|Suzy and Sam get their bearings in Moonrise Kingdom ©2012 Focus Features|
The story, on its simplest level is about a pair of 12-year-olds, Sam and Suzy (played by newcomers Jared Gilman and Kara Hayward respectively), who, smitten, run away together. Sam uses his scout troop's trip to New Penzance Island, Suzy's home, to enact the plan they have been brewing since first meeting during his trip to the island a year earlier. Their ensuing adventure, including being pursued by the authorities (Suzy's parents, Sam's scoutmaster, and the island cop) drives what is, at heart, a chase movie. Of course, nothing about "Moonrise Kingdom" is quite that straight-forward.
Set in 1965, "Moonrise Kingdom" exists in a time and place that feels just familiar enough that it makes us fall fully for the illusion. The world Anderson shows us doesn't exist and never did. Instead, it is an utterly fictional place, with every element stylized to evoke a memory, feeling, or longing. Should such things not reside in your subconscious, Anderson will implant them. The film's score is outstanding in this respect, setting the perfect tone.
Great credit must go to Gilman and Hayward. Their young lovers are entirely believable in an emotional sense. Awkward, childish, and whole-hearted, their feelings struggle to break through to a mature, adult love. Meanwhile, the adults struggle to find a way to soothe their own aching hearts. Suzy's parents, Walt and Laura Bishop (Bill Murray and Frances McDormand) are lawyers, their pillowtalk consisting of details of cases they're working. They are more partners than lovers. Captain Sharp (Bruce Willis) of Island Police, a bachelor, is paralyzed by lost love, and Scout Master Ward (Edward Norton), puts all of his energy into leading his scouts. All our characters are looking for fulfillment. They are all variations on a theme, a universal constant. Only Sam and Suzy are brave enough, naive enough, or wise enough to actually pursue it.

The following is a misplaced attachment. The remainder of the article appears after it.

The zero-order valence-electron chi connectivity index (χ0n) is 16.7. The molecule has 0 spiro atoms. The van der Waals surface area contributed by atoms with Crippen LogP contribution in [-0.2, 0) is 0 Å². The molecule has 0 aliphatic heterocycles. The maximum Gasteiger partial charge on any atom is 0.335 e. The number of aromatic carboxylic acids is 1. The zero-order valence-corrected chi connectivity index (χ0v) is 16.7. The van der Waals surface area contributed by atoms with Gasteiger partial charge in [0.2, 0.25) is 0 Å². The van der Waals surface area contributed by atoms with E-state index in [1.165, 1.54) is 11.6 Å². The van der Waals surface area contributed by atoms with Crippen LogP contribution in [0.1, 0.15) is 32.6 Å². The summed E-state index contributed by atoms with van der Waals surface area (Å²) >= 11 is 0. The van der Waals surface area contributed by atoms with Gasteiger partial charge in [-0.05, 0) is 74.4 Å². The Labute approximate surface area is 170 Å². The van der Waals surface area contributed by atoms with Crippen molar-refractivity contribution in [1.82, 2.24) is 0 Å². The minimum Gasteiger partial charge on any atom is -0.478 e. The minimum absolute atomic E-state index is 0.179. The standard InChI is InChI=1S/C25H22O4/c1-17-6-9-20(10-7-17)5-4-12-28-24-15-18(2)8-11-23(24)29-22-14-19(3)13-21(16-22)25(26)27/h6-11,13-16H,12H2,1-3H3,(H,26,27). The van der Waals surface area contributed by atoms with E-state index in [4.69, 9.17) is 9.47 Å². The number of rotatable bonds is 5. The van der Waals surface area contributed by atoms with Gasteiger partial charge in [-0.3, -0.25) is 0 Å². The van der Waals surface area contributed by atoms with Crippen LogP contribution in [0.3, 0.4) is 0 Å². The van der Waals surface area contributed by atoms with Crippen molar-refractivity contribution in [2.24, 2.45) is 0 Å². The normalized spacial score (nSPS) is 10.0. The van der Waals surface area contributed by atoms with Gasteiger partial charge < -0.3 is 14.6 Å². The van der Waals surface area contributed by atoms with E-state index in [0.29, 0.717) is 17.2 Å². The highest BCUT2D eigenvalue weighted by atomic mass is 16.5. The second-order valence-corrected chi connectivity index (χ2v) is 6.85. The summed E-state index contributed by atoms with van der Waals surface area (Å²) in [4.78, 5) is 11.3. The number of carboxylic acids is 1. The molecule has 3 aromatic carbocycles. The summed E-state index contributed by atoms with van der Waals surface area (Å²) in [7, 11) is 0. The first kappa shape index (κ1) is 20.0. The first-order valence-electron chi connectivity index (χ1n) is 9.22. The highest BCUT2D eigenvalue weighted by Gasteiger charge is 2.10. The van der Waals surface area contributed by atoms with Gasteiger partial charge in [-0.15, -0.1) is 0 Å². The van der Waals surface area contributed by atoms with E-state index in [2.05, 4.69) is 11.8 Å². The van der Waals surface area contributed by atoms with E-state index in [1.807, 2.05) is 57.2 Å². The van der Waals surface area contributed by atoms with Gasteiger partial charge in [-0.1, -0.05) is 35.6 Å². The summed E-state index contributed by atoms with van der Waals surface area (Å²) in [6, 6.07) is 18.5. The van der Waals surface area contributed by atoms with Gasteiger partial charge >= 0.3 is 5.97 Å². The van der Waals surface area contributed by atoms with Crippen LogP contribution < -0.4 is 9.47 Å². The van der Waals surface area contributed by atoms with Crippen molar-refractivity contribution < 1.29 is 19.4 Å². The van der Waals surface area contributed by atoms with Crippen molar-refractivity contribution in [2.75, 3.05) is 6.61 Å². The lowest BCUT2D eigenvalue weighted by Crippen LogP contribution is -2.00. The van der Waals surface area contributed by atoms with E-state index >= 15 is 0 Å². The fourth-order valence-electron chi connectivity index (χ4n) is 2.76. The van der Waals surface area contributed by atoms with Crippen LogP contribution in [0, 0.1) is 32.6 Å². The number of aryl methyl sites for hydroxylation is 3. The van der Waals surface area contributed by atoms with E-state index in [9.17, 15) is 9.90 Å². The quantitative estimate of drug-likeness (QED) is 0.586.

Suzy is a devotee of children's fiction, the kind of books children used to read, which told tales of children going on amazing adventures, triumphing over adversity, and growing toward adulthood on the way. This is a rather obvious sign that we are not to let our perceptions of reality constrain "Moonrise Kingdom." It is a fantasy, a tale of a journey, by turns touching, terrifying, and tempestuous, through a landscape of our own making, the wilderness of New Penzance representing the uncharted paths before us, rife with obstacles to be overcome and battles to be fought. That Anderson can make the tumult of burgeoning adolescence and the perpetual uncertainty of adulthood funny and sweet is remarkable. As is often the case with the best fiction, it is marvellously true precisely because it is unconcerned with the facts.
There are bound to be those who criticise "Moonrise Kingdom" for being too twee, or too stylized or simply unrealistic. They are the same kind of people who ask how all the strangers on the street in a musical know the dance steps and where the music is coming from. They will never understand. This is a film for those who can hear the music and haven't forgotten how to dance.